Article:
Engineers admits error in water tower design

A new water tower built in east Dickinson is too tall and must be shortened, representatives from the engineering firm KLJ told the city commissioners on Monday.

A water tower built in east Dickinson is too tall and must be reconstructed, KLJ engineers told Dickinson City Commissioners on Monday, Aug. 1.

A new water tower built in east Dickinson is too tall and must be shortened, representatives from the engineering firm KLJ told the city commissioners on Monday.

KLJ engineers admitted during the regular meeting that the 150-foot tower was built 78 feet too tall because of an error that happened early in the engineering process. The firm intends to completely absorb the cost of its error. "It did not meet our level of expectations and we let you down," KLJ Chief Production Officer Barry Schuchard said. "We're going to work very hard to make sure we get it corrected and I want to assure you that we're going to take responsibility for this. There'll be no additional cost to the city."

The city approved a change order at KLJ's request that would allow the firm to pursue re-engineering the tower to be only 72 feet.

The tower, which has already been constructed near the city's Public Works Building, was engineered with specifications from the wrong city water zone, said Barry Synhorst, KLJ's division leader.

"With the water in the existing water distribution system, we can't get the water up to the level that it needs to be in the water tower," Synhorst said. "Even if we could get the water up that high, because of the elevation difference, the pressures coming out of that water tower would be too great."


Schuchard said the firm has been intensively working with city staff and its contractor to come up with a variety of options for fixing the mistake.

One option KLJ explored was to install a pump system that would lift the water up the existing tower to the elevation it needs to be at to create enough pressure.

Synhorst said KLJ consulted with a variety of peers and other municipalities-including some in Montana, where there are often challenges with pumping water because of differences in elevation-but could not come to a consensus on whether or not that idea would work.

Commissioners and engineers agreed that shortening the water tower was the most effective way to assure the project is completed by year's end.

"I think this is the right choice too," City Commission President Scott Decker said. "If you put a bunch of pumps into play, you have a lot of valves and moving parts that can fail."

Kessel said the city has asked KLJ to review other projects it's working on for the city to ensure there are no other engineering flaws.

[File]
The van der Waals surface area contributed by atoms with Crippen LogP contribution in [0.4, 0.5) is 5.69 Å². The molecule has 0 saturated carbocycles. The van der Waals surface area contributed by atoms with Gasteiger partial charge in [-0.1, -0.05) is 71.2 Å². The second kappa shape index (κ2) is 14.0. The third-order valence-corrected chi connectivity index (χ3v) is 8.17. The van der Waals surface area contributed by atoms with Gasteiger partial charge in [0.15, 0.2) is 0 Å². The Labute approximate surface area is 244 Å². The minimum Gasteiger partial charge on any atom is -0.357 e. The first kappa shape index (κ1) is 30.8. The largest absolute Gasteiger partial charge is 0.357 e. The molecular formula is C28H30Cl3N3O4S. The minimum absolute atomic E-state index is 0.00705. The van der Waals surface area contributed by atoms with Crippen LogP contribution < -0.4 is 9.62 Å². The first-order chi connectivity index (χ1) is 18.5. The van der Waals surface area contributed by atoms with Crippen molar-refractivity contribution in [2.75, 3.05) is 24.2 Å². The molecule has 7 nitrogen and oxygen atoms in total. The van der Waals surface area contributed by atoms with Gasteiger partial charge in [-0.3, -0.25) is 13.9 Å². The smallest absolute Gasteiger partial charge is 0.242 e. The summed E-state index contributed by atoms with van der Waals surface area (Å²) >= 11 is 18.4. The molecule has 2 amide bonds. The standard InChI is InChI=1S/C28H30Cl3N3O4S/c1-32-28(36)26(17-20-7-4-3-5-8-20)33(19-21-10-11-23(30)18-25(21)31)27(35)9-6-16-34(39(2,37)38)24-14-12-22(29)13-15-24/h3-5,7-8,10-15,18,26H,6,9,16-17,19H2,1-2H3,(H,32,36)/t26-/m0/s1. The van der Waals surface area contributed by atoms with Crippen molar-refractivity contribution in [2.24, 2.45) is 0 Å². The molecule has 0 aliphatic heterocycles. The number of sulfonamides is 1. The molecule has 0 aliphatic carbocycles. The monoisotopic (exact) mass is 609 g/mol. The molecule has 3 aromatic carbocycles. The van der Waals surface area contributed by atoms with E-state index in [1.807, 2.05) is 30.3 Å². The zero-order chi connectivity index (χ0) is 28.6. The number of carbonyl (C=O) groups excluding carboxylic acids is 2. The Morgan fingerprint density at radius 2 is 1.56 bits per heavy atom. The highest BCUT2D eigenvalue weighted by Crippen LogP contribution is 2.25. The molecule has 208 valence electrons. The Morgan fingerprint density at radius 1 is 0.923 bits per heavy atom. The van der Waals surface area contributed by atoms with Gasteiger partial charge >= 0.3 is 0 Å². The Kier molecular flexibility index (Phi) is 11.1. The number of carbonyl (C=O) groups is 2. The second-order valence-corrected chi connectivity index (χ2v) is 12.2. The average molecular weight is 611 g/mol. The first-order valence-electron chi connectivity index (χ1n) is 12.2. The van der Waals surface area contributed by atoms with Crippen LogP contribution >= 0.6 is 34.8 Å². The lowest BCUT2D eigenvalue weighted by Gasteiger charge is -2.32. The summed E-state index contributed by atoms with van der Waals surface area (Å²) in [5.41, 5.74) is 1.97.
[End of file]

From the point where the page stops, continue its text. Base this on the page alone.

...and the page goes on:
"The city staff took this issue very seriously and have asked them to go beyond the scope of this water tower and make sure other work has been done accurately. I know they've also had to approach other engineering firms to verify some of those things," Kessel said. "It's a humbling experience for KLJ, but I do think they've taken the right steps to correct them."

V Public Works Director Gary Zuroff and Aaron Praus, the city's solid waste manager, gave a presentation about implementing a city-wide recycling program. Commissioners voiced their agreement that the city needs a recycling program but made decision on the matter, other than to continue moving forward with researching the best ways to put the plans into motion.


V Mike Lefor was sworn in as the fifth member of the city commission. Lefor, a lifelong Dickinson resident, owns DCI Credit Services and is a Republican in the state House of Representatives. He'll serve on the commission through November, and will not seek the position that is open in the general election.

V The commission approved a 30-day contract extension for city attorney services with Mackoff Kellogg law firm. Kessel called it a short-term solution as the city continues to deal with human resources issues stemming from its dismissal of former city attorney Jennifer Gooss.

V The commission unanimously approved the creation of a new corporal position with the Dickinson Police Department to help provide more leadership within the department. The corporal position is a second-in-command position at the squad level and has some supervisory duties.

V The city accepted a bid of $323,480 from Edling Electric to install new traffic signals at the intersections of 21st Street West and Third Avenue West, and at 21st Street West and State Avenue.

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